VAM 074 | From Fan to Pro, or, How to Be a “Famous” Voice Actor

VAM 074 | From Fan to Pro, or, How to Be a “Famous” Voice Actor

Welcome to episode 74 of the Voice Acting Mastery podcast with yours truly, Crispin Freeman!

As always, you can listen to the podcast using the player above, or download the mp3 using the link at the bottom of this blog post. The podcast is also available via the iTunes Store online. Just follow this link to view the podcast in iTunes:

http://www.voiceactingmastery.com/podcast

In this episode I want to expand on a subject I addressed in my previous episode, #73. In it, one of my listeners asked about how an aspiring voice actor who may be a fan should approach an established professional they admire. Trying to answer this question made me realize that I needed to spend much more than just part of an episode talking about the fan/creator relationship.

In all my years as a voice actor, no fan has ever asked me what they need to do to prepare psychologically for the huge identity shift that must occur once you’re no longer a fan looking in, but a creator looking out. Maybe it’s because the two paradigms are so different that fans can’t imagine what it’s actually like to be on the receiving end of their own attention, or maybe it’s just a case of “the grass is always greener on the other side”, but being a well-known creator comes with its own challenges, and if you’re thinking of getting into voice acting for the “fame”, there are some things you need to know before you “make it big”.

First, you need to make a decision: Your choices are to “Impress” or to “Express”. Depending on which choice you make determines the nature of your artistic career.

Making that choice also helps you decide on another important skill you need to develop: your public persona. This is how you will interact with the world as public figure. It’s vital that you shape your professional avatar in such a way that it stays true to your artistic values.

I talk about both of these subjects in depth in this episode. It’s heavy stuff, but important if you want to maintain a healthy career, both artistically and emotionally.

Fame can be a very fickle thing and I want to give my listeners the tools they need to deal with becoming a public figure.

 

Thanks for listening!

Download Voice Acting Mastery Episode #74 Here (MP3)

 

31 Responses to “VAM 074 | From Fan to Pro, or, How to Be a “Famous” Voice Actor”

  1. Eric Rivera says:

    Interesting. Something I never really thought about.

    Thank you for your time and wisdom.

  2. Wes Davis says:

    That was such a great topic! I can believe that no one’s asked you about this before, it’s something I’ve thought about on quite a few occasions.

    Phil Hartman talked about his favorite part of doing voiceover was that it allowed him “anonymous celebrity,” but it seems like that’s becoming less and less the case these days. I can see why having a professional persona would be key.

    Also, loved your take on impressing and expressing. It’s so easy to fall into the trap of trying to please others before yourself. Excellent episode, thanks for your insight!

    • Crispin Freeman says:

      You’re welcome Wes! So glad you found it insightful! Impressing vs. Expressing is a very important idea to wrap your head around. It’s helped me a lot in my own career.

  3. Mike Vajdic says:

    Thank you for going even more in depth into the line between fandom and professionalism. I’ve come to the realization that ultimately, I need to have the belief in myself and in my own abilities in order to follow through with becoming a professional voice actor. The rest will fall into place after expressing the art within me. Your podcast helped put the consequences of what it means to be a voice actor and have fans into perspective as well.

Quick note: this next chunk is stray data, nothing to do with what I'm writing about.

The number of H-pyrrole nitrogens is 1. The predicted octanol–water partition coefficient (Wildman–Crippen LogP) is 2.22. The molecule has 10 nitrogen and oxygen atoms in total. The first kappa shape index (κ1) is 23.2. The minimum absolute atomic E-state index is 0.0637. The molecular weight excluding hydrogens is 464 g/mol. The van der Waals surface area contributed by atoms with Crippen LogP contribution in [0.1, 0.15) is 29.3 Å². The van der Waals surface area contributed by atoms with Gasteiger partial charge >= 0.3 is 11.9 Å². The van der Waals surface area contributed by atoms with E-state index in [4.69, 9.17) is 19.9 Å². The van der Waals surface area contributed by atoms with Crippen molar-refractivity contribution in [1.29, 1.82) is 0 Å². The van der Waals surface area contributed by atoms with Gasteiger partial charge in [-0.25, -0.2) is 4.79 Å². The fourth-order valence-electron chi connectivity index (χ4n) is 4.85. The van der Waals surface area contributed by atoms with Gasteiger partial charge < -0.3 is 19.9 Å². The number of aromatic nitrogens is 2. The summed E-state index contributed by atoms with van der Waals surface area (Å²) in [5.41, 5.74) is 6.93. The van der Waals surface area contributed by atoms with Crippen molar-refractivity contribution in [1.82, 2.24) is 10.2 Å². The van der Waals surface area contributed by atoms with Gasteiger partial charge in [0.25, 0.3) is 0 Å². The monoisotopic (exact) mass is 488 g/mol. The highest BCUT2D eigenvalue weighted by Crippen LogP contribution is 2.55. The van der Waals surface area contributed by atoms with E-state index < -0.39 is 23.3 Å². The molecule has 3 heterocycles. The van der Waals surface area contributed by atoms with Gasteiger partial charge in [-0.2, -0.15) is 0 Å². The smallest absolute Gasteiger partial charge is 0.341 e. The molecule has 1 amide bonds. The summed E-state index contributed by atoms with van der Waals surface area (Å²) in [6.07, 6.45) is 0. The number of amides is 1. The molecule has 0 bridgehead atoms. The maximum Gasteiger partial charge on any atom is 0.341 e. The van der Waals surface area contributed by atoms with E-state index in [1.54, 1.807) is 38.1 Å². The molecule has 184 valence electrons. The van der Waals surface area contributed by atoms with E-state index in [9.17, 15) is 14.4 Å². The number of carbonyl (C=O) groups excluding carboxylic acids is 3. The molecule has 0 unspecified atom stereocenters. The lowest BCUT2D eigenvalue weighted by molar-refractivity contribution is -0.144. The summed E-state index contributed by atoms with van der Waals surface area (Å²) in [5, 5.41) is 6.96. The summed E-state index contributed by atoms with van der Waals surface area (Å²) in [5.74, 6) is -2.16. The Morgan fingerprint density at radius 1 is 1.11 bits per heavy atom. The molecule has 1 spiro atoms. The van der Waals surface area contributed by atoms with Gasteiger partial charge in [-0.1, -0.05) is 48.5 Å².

• Crispin Freeman says:

      You’re very welcome. The relationship between fandom and professionalism has gotten more and more complicated because of the internet. The topic deserves some time to be discussed. I’m glad you found it helpful.

  4. Kimlinh Tran says:

    I really, REALLY wish I learned about this sooner, to prepare a persona earlier, as opposed to working things out VERY gradually to minimize backlash (ex: using social media less and less and slowly shifting over to “different branding” as activity picks up again) or, in the case of some peers of mine, “suddenly becoming super fake and artificial” as they struggle finding out how to interact with others.

    I knew going in that VAing ain’t for fame-seekers. After my first ever professional recording session, for walla, I couldn’t believe it when one of the actors told me to prepare for fans… Especially since so many voice actors told us going in to not expect fame. It’s a bit contradictory! Fast forward a bunch of years (6 years in my case–OUCH), I really should’ve made the connection that if I was going to work a lot, recognition was going to come with the package anyhow, so I’m glad this topic was brought up for other people who still have time to prepare…!

    Tying into one of your earlier episodes about mindset to this one though, a lot of aspiring VA’s generally refer to themselves as “amateur/aspiring voice actors” until they perceive themselves as “famous/popular” or get their “first paid gig”. I HAVE encountered people who’d broken NDA’s, publicly talked smack about the people they hoped to work with, and behave super unprofessionally while they bounce in and out of whether or not they perceive themselves as professional… Basically, they now have an audience to holler to. And in one case, someone even said “I’m not a professional yet, so I don’t have to worry about how I behave now”. If there’s one tip I want to give to a LOT of people, which has helped me in the long run, it’s simply calling yourself a voice actor, instead of an aspiring/amateur/professional one. I even add the last one because, no disrespect meant, but even established VA’s don’t need to call themselves professionals when their work speak on their behalf. It VERY much ties into what you said about simply identifying yourself as a voice actor, it eliminates identity confusion between the “stages”, and helps steer one in a more “you’re a professional the moment you behave and work like one” mindset.